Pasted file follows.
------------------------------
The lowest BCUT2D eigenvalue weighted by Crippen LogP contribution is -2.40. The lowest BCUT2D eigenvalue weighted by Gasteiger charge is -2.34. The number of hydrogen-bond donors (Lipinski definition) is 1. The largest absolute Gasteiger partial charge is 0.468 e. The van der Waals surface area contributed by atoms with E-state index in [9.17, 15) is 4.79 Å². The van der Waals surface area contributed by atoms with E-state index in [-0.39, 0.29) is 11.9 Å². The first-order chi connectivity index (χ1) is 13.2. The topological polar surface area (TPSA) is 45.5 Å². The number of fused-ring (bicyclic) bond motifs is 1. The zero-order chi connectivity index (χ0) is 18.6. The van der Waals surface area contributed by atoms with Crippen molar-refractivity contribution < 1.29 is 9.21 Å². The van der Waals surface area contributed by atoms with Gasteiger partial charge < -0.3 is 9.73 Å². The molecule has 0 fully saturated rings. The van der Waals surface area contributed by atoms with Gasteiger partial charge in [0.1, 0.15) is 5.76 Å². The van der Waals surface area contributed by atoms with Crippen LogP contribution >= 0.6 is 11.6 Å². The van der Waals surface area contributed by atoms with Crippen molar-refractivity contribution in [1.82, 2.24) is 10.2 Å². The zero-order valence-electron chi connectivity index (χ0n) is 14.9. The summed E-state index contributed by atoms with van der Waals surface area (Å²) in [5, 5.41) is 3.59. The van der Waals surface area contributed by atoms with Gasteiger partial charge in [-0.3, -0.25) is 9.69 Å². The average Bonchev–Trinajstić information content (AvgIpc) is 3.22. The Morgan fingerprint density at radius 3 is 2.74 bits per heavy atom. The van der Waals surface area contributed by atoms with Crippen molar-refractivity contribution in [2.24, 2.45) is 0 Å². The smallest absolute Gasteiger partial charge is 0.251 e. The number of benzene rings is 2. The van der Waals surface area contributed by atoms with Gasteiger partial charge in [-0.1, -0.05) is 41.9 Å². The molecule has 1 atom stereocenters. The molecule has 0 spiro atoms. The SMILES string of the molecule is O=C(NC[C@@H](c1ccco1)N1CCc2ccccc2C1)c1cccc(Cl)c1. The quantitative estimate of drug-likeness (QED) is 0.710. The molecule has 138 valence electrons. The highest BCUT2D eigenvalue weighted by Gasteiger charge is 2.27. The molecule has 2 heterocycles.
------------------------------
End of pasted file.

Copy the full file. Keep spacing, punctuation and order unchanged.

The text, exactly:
The lowest BCUT2D eigenvalue weighted by Crippen LogP contribution is -2.40. The lowest BCUT2D eigenvalue weighted by Gasteiger charge is -2.34. The number of hydrogen-bond donors (Lipinski definition) is 1. The largest absolute Gasteiger partial charge is 0.468 e. The van der Waals surface area contributed by atoms with E-state index in [9.17, 15) is 4.79 Å². The van der Waals surface area contributed by atoms with E-state index in [-0.39, 0.29) is 11.9 Å². The first-order chi connectivity index (χ1) is 13.2. The topological polar surface area (TPSA) is 45.5 Å². The number of fused-ring (bicyclic) bond motifs is 1. The zero-order chi connectivity index (χ0) is 18.6. The van der Waals surface area contributed by atoms with Crippen molar-refractivity contribution < 1.29 is 9.21 Å². The van der Waals surface area contributed by atoms with Gasteiger partial charge < -0.3 is 9.73 Å². The molecule has 0 fully saturated rings. The van der Waals surface area contributed by atoms with Gasteiger partial charge in [0.1, 0.15) is 5.76 Å². The van der Waals surface area contributed by atoms with Crippen LogP contribution >= 0.6 is 11.6 Å². The van der Waals surface area contributed by atoms with Crippen molar-refractivity contribution in [1.82, 2.24) is 10.2 Å². The zero-order valence-electron chi connectivity index (χ0n) is 14.9. The summed E-state index contributed by atoms with van der Waals surface area (Å²) in [5, 5.41) is 3.59. The van der Waals surface area contributed by atoms with Gasteiger partial charge in [-0.3, -0.25) is 9.69 Å². The average Bonchev–Trinajstić information content (AvgIpc) is 3.22. The Morgan fingerprint density at radius 3 is 2.74 bits per heavy atom. The van der Waals surface area contributed by atoms with Crippen molar-refractivity contribution in [2.24, 2.45) is 0 Å². The smallest absolute Gasteiger partial charge is 0.251 e. The number of benzene rings is 2. The van der Waals surface area contributed by atoms with Gasteiger partial charge in [-0.1, -0.05) is 41.9 Å². The molecule has 1 atom stereocenters. The molecule has 0 spiro atoms. The SMILES string of the molecule is O=C(NC[C@@H](c1ccco1)N1CCc2ccccc2C1)c1cccc(Cl)c1. The quantitative estimate of drug-likeness (QED) is 0.710. The molecule has 138 valence electrons. The highest BCUT2D eigenvalue weighted by Gasteiger charge is 2.27. The molecule has 2 heterocycles.